Fisher Leadership: A Future with Independent School Governance | Future Leadership

Fisher Leadership: A Future with Independent School Governance

Insights from Dr Amanda Bell AM

Associate Partner at Fisher Leadership

Scrutiny increasing for Independent School Councils!

In August this year, the Chief Executive of Independent Schools Victoria reviewed the governance issues leading to the resultant redistribution of students to other schools. The episode had a destabilising and traumatic impact on the entire school community.

Schools are about students, staff and families: the education, care and development of students; the welfare, professional development and leadership of staff; and the partnership with families and the communities in which they are situated. Increasingly, the time required, the risks and governance demands mean that many schools struggle to attract people willing to serve on school councils, let alone meet “good governance” goals for membership diversity.

Increasing accountability impacts governance appointments

Over the past few years, accountability for independent school councils has increased demonstrably. Members of councils are required to undertake minimum hours of governance training. This has become a baseline of school accreditation requirements. Additionally, external compliance via entities such as the Australian Charities and Not-for-profits Commission (ACNC) also requires and recommends a certain type of “fit and proper person” to hold office on an NFP Board and meet guidelines for governance standards.

This is a daunting responsibility for voluntary community members of school councils. Many schools have diligently looked to their constitutions and governance structures to meet the accountability requirements, induction models and training to acquit their responsibilities professionally and comply with the relevant accreditations. Finding new members who have a sense of purpose, common sense, and wisdom and who accept their fiduciary responsibilities is not easy.

As a result, school councils are conducting independent board evaluations, developing new skills matrices and undertaking director executive searches to transparently locate and select new members with the traits needed to suit each school’s governance requirements, culture and strategic direction.

Increasingly, school communities are looking for open communication and transparency. As a result, school councils are utilising the skills of external providers to assist them in improving their policies, procedures, functionality, committee structures and member recruitment.

Dr Amanda Bell AM

Associate Partner, Fisher Leadership

Creating distinctive solutions for independent school boards

To illustrate the shifting governance landscape in schools, Fisher Leadership, via the organisation’s CLA business, was asked to review board skills and capabilities for a large, high performing Sydney independent school. The board executive not only wanted an understanding of current director experience, but to identify gaps that reflected the school’s new strategic direction and the anticipated changes in teacher and student requirements in the sector.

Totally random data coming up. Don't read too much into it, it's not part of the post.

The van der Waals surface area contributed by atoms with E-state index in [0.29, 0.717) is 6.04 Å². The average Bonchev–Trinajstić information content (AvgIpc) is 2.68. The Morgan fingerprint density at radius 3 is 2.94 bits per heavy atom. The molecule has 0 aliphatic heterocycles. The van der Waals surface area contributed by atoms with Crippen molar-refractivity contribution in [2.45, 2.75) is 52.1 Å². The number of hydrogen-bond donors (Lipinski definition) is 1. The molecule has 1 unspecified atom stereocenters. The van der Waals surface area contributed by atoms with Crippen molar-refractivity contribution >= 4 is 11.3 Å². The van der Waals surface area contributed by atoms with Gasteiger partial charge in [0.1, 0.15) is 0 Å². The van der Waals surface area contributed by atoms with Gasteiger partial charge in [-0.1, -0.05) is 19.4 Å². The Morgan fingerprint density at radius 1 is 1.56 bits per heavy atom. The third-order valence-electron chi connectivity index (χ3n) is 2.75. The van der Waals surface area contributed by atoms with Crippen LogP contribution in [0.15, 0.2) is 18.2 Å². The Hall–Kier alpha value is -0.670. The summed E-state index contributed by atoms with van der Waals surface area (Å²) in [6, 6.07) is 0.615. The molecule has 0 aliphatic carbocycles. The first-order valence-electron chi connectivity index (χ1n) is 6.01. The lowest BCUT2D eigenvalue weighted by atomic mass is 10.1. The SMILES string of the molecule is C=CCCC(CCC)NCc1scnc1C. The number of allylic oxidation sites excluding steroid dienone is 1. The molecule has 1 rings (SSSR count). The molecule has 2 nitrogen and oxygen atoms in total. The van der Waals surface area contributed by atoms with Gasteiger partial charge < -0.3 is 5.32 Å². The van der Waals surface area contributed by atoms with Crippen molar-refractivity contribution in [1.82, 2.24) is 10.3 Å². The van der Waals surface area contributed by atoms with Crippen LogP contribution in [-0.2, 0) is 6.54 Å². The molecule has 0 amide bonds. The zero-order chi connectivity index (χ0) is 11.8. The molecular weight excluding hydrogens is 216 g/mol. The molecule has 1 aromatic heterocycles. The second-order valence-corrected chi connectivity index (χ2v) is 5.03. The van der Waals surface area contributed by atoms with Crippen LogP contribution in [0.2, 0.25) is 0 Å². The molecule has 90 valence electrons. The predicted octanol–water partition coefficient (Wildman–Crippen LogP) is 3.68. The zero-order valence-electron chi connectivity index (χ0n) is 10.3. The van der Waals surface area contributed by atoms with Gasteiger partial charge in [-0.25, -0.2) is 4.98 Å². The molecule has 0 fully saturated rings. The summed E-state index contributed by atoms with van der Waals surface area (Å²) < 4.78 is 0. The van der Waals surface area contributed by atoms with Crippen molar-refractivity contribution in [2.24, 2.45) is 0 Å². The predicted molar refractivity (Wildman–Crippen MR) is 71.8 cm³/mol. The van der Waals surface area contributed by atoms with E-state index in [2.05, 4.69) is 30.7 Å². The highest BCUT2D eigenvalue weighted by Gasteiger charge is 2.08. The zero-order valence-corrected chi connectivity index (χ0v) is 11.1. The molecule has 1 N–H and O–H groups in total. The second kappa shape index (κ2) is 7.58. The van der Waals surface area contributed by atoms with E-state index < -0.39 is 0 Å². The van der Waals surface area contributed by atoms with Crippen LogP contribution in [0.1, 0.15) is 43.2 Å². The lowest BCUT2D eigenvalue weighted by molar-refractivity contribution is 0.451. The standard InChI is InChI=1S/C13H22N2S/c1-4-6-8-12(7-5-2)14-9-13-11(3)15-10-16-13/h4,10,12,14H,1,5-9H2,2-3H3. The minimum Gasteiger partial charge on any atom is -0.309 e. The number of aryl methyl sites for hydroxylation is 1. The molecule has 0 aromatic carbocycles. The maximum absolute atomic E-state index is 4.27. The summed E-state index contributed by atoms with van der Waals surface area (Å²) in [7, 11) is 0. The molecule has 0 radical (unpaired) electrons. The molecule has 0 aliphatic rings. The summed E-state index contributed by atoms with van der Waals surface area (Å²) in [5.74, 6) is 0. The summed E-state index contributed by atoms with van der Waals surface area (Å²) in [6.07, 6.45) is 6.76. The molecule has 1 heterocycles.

While this may seem at first glance to be a standard board matrix exercise, the complexities of marrying director terms, current board projects, school priorities, community expectations, diversity in member composition and hard versus soft skill requirements resulted in a detailed report that was used to underpin the next project to be undertaken by Fisher Leadership: mapping and commencing new director recruitment.

Attracting new directors for school boards can be tricky. There are frequently keen community members who would eagerly join. Traditionally, often appointment have been “known” to current directors and/or referred by word-of-mouth. Transparency is much more important in today’s governance expectations and utilising independent professional services ensures a transparent recruitment and appointment process.

Community members and their engagement is vital to any school board but locating and appointing those who also match the required skills and capabilities can be a challenge. Additionally, the challenge of accessing independent directors for school boards can prove difficult – especially when experienced governance members are sought. This is why an experienced search firm can present director options which address diversity, experience, cultural fit and provide references to assist boards in augmenting their governance requirements, performance and achievements.

A successful future board roadmap

Fisher Leadership and CLA have successfully been able to provide this leading metropolitan school with a roadmap for future board succession planning, skills acquisition, and capability development over the next 4 years, corresponding to the life of the next strategic plan. The director search is underway, and the board is excited by the prospect of targeted membership renewal.

The team at Fisher Leadership is able to access the Future Leadership’s ecosystem of organisational psychologists, and transformation experts to assist clients with solving their governance evolution.


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